C++20: The Library

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My last post "C++20: The Core Language" presented the new features of the C++20 core language. Today, I continue my journey with an overview of the C++20 library.

TimelineCpp20LibrariesThe image shows you my plan for today.

Library

Calendar and Time-Zone

The chrono library from C++11/14 was extended with calendar and time-zone facility.  If you don't know the chrono library, read my posts to time.

Calendar

Calendar: consists of types, which represent a year, a month, a day of a weekday, and an n-th weekday of a month. This elementary types can be combined to complex types such for example year_month, year_month_day, year_month_day_last, years_month_weekday, and year_month_weekday_last. The operator "/" is overloaded for the convenient specification of time points. Additionally, we will get with C++20 new literals: d for a day and y for a year.

Time-Zone

Time-points can be displayed in various specific time-zones.

Due to the extended chrono library, the following use-cases are easy to implement:

  • representing dates in various forms
auto d1 = 2019y/oct/28;
auto d2 = 28d/oct/2019;
auto d3 = oct/28/2019; 

 

  • get the last day of a month
  • get the number of days between two dates
  • printing the current time in various time-zones

If you want to play with these features, use Howard Hinnards implementation on GitHub. Howard Hinnard, the author for the calendar and time-zone proposal, also created a playground for it on Wandbox.

#include "date.h"
#include <iostream>

int
main()
{
    using namespace date;
    using namespace std::chrono;
    auto now = system_clock::now();
    std::cout << "The current time is " << now << " UTC\n";
    auto current_year = year_month_day{floor<days>(now)}.year();
    std::cout << "The current year is " << current_year << '\n';
    auto h = floor<hours>(now) - sys_days{jan/1/current_year};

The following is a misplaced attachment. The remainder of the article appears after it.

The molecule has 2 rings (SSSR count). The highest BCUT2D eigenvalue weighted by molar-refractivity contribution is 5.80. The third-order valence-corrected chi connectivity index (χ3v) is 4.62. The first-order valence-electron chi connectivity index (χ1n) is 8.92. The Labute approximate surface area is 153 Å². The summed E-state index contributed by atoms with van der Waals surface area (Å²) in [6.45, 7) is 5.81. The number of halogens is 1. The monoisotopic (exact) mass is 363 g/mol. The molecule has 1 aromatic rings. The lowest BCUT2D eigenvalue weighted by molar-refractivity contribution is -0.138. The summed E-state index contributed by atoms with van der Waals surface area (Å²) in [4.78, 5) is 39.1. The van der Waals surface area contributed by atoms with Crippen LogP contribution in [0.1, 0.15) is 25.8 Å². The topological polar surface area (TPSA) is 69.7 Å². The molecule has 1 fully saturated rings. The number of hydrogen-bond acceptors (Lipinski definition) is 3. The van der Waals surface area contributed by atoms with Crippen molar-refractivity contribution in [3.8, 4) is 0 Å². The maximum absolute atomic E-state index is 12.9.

std::cout << "It has been " << h << " since New Years!\n";
}

Of course, C++20 uses the std::chrono namespace instead of the date namespace. Here is the output of the program:

calendar

 

std::span

A std::span stands for an object than can refer to a contiguous sequence of objects. A std::span, sometimes also called a view is never an owner. This contiguous memory can be an array, a pointer with a size, or a std::vector. A typical implementation needs a pointer to its first element and a size. The main reason for having a std::span<T> is that a plain array will be decay to a pointer if passed to a function; therefore, the size is lost. std::span<T> automatically deduces the size of the plain array or the std::vector. If you use a pointer to initialise a std::span<T>, you have to provide the size for the constructor.

template <typename T>
void copy_n(const T* p, T* q, int n){}

template <typename T>
void copy(std::span<const T> src, std::span<T> des){}

int main(){
    
  int arr1[] = {1, 2, 3};
  int arr2[] = {3, 4, 5};
  
  copy_n(arr1, arr2, 3);         // (1)
  copy(arr1, arr2);              // (2)
    
}

 

In contrast to the function copy_n (1), copy (2) don't need the number of elements. Hence, a common cause of errors is gone with std::span<T>.

constexpr Containers

C++ becomes more and more constexpr. For example, many algorithms of the Standard Template Library get with C++20 a constexpr overload.  constexpr for a function or function template means that it could potentially be performed at compile time. The question is now, which containers can be used at compile time? With C++20, the answer is std::string and std::vector.

Before C++20, both can not be used in a constexpr evaluation, because there were three limiting aspects.

  1. Destructors couldn't be constexpr.
  2. Dynamic memory allocation/deallocation wasn't available.
  3. In-place construction using placement-new wasn't available.

These limiting aspects are now solved.

Point 3 talks about placement-new, which is quite unknown. Placement-new is often used to instantiate an object in a pre-reserved memory area. Besides, you can overload placement-new globally or for your data types.